As cliché as it sounds, putting a label on it can help to really narrow your focus so that when adding new pieces to your wardrobe, they’ll complement what you already have. Labels like classic, minimal, bohemian, edgy, preppy… the list goes on, and is only limited by your imagination.

Sometimes, more than one label is needed. Personally, I consider myself to gravitate towards more feminine and classic pieces, with a side dish of quirkiness served up steaming hot. If you’re having a little trouble trying to label what your style might be, take a few photos of some of your favourite outfits, and search for a common thread or a theme that helps you to link together the different looks.

For those of you unfamiliar with uniform dressing, I promise you, it is life-changing. It’ll streamline the way that you get ready in the morning and transform your approach to your wardrobe. Think about what your repeat offenders are; is there a combination of pieces that you can’t get enough of, like a simple band t-shirt with some skinny jeans? Or perhaps you have a signature piece like a cool bomber jacket or a pair of ripped boyfriend jeans.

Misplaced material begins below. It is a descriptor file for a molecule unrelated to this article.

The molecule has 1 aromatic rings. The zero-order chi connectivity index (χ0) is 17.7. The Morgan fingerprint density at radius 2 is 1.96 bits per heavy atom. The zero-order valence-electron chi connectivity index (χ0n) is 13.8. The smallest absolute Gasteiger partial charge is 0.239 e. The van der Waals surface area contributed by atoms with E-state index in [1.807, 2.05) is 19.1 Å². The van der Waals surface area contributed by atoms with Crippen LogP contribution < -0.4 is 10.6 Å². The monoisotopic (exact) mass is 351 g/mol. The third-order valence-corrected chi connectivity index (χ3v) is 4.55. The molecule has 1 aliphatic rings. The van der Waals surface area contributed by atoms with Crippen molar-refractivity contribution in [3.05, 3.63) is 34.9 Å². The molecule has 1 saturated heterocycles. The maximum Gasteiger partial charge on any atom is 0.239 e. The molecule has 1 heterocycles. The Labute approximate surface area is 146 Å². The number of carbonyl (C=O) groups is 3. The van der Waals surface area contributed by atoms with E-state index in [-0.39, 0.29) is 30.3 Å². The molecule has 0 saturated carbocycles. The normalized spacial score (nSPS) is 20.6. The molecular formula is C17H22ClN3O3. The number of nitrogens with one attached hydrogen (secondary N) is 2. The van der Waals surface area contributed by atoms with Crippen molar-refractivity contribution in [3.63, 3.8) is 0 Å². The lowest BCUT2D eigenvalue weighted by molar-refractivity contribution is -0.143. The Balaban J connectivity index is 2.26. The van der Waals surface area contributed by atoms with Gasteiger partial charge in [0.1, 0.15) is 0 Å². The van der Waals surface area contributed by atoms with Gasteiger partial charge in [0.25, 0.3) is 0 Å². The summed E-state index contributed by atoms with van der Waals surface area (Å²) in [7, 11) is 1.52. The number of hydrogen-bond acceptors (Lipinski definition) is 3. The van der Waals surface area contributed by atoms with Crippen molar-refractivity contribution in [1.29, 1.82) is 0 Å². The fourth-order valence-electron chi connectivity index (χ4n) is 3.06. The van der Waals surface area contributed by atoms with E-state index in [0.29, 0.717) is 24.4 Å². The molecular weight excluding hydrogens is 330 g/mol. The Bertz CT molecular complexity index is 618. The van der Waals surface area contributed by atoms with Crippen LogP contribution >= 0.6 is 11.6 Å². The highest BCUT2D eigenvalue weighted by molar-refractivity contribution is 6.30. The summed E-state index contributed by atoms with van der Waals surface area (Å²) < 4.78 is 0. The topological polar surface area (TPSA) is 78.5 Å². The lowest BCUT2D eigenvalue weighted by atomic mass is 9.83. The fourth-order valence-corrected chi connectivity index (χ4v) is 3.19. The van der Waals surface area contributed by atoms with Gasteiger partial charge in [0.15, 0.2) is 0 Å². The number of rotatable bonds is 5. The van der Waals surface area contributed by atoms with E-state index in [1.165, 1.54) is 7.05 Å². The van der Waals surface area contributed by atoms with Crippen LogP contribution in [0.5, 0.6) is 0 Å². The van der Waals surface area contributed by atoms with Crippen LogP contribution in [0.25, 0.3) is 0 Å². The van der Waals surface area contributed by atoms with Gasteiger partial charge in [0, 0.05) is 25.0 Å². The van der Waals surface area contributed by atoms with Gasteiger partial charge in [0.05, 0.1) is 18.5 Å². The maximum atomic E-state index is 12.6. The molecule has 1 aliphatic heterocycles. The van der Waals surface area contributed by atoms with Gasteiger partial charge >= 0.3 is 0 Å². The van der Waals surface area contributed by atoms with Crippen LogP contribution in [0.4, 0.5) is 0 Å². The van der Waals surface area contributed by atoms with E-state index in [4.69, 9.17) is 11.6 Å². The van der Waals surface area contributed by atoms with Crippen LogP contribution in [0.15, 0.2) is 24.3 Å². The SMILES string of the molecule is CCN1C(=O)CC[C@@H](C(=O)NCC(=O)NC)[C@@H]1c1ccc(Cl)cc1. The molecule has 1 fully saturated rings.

Think about how you like to wear these items and how you like to combine them; this will help with creating a few fail-safe ‘go-to’ outfits that you can just throw on and know that you’ll look presentable and also feel good in what you’re wearing.

Finally, don’t take it too seriously. Personal style will change over time as you grow and enter or exit certain stages of your life. While I think it’s important not to be a slave to a trend, what’s most important is to have fun with what you’re wearing; wear the things that give you joy, regardless of what other people think. And perhaps most importantly, dress for you and you alone.

If there’s one final thing I would add from my own personal experience, it would be not to be afraid to express yourself. Corporate offices tend to have stricter and more formal dress codes, but there’s always a workaround to instill elements of your own personal taste and style into an outfit that is work appropriate. Maybe you wear flared trousers rather than skinny trousers, or you opt for bold and bright patterns over a simple black, white and grey combination.

Figuring out your personal style isn’t something that will come to you overnight – or maybe it will – personally, it took me the better part of my twenties to figure out where I was going wrong, and how to get it right. Take your time and enjoy the journey!